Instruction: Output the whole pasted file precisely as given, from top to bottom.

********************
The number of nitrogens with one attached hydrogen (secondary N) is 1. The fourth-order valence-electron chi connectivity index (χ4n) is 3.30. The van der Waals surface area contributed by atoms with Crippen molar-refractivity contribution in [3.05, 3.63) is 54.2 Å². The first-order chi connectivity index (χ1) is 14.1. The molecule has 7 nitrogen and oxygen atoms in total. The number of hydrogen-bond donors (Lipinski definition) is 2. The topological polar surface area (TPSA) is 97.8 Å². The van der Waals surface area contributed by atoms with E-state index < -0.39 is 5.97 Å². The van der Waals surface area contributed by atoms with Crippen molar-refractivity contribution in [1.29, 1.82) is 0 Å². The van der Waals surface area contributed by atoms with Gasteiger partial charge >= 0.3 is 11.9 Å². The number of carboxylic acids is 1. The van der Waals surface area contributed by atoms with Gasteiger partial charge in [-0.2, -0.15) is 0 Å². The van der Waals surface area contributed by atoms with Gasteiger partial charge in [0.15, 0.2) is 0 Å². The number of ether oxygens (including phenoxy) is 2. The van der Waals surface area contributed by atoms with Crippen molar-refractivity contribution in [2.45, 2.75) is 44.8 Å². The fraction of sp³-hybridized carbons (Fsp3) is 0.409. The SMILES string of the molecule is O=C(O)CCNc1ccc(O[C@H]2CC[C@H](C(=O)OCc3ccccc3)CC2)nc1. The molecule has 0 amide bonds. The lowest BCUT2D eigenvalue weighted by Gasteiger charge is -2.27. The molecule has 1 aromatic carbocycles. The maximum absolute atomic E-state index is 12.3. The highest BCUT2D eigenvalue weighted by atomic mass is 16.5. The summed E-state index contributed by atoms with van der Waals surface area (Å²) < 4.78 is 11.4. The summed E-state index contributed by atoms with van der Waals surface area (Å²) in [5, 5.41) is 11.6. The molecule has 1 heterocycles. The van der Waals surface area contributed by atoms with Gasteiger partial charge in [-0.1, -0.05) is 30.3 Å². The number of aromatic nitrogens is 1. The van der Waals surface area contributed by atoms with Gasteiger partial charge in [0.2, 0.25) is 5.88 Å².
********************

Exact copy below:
The number of nitrogens with one attached hydrogen (secondary N) is 1. The fourth-order valence-electron chi connectivity index (χ4n) is 3.30. The van der Waals surface area contributed by atoms with Crippen molar-refractivity contribution in [3.05, 3.63) is 54.2 Å². The first-order chi connectivity index (χ1) is 14.1. The molecule has 7 nitrogen and oxygen atoms in total. The number of hydrogen-bond donors (Lipinski definition) is 2. The topological polar surface area (TPSA) is 97.8 Å². The van der Waals surface area contributed by atoms with E-state index < -0.39 is 5.97 Å². The van der Waals surface area contributed by atoms with Crippen molar-refractivity contribution in [1.29, 1.82) is 0 Å². The van der Waals surface area contributed by atoms with Gasteiger partial charge >= 0.3 is 11.9 Å². The number of carboxylic acids is 1. The van der Waals surface area contributed by atoms with Gasteiger partial charge in [-0.2, -0.15) is 0 Å². The van der Waals surface area contributed by atoms with Gasteiger partial charge in [0.15, 0.2) is 0 Å². The number of ether oxygens (including phenoxy) is 2. The van der Waals surface area contributed by atoms with Crippen molar-refractivity contribution in [2.45, 2.75) is 44.8 Å². The fraction of sp³-hybridized carbons (Fsp3) is 0.409. The SMILES string of the molecule is O=C(O)CCNc1ccc(O[C@H]2CC[C@H](C(=O)OCc3ccccc3)CC2)nc1. The molecule has 0 amide bonds. The lowest BCUT2D eigenvalue weighted by Gasteiger charge is -2.27. The molecule has 1 aromatic carbocycles. The maximum absolute atomic E-state index is 12.3. The highest BCUT2D eigenvalue weighted by atomic mass is 16.5. The summed E-state index contributed by atoms with van der Waals surface area (Å²) < 4.78 is 11.4. The summed E-state index contributed by atoms with van der Waals surface area (Å²) in [5, 5.41) is 11.6. The molecule has 1 heterocycles. The van der Waals surface area contributed by atoms with Gasteiger partial charge in [-0.1, -0.05) is 30.3 Å². The number of aromatic nitrogens is 1. The van der Waals surface area contributed by atoms with Gasteiger partial charge in [0.2, 0.25) is 5.88 Å².